• Provide pre- and post-operative instructions 
  • Place and remove dental dam 28. Pour, trim, and evaluate the quality of diagnostic casts
  • Size and place orthodontic bands and brackets
  • Using the concepts of four- handed dentistry, assist with basic restorative procedures, including prosthodontics and restorative dentistry 
  • Identify intraoral anatomy
  • Demonstrate understanding of the OSHA Hazard Communication Standard
  • Place, cure and finish composite resin restorations
  • Place liners and bases
  • Place periodontal dressings 
  • Demonstrate understanding of the OSHA Bloodborne Pathogens Standard
  • Take and record vital signs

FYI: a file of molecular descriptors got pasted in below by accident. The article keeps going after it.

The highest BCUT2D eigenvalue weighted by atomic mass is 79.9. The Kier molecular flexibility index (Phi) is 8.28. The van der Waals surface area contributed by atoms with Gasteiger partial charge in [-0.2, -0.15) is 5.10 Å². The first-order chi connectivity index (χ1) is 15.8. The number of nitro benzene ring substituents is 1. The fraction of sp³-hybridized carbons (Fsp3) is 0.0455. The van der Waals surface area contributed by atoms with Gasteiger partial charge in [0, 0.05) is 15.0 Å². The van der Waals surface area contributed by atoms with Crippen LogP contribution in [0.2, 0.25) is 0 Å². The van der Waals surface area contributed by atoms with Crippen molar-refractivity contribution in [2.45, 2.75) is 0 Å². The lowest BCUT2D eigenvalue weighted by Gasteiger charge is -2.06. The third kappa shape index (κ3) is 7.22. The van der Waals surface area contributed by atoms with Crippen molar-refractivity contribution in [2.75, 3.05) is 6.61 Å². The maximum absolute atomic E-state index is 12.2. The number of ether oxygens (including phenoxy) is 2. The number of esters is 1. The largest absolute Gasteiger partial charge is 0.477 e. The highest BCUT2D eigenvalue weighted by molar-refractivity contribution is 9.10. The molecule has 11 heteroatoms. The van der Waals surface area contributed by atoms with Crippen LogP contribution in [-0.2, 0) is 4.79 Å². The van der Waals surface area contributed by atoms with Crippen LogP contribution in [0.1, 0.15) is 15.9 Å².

• Monitor vital signs
  • Clean and polish removable appliances and prostheses 
  • Apply pit and fissure sealants 
  • Prepare procedural trays/armamentaria set-ups
  • Place orthodontic separators
  • Size and fit stainless steel crowns 
  • Take preliminary impressions
  • Place and remove matrix bands 
  • Take final impressions
  • Fabricate and place temporary crowns
  • Maintain field of operation during dental procedures through the use of retraction, suction, irrigation, drying, placing and removing cotton rolls, etc. 
  • Perform vitality tests 
  • Place temporary fillings
  • Carve amalgams 
  • Process dental radiographs 
  • Mount and label dental radiographs
  • Remove temporary crowns and cements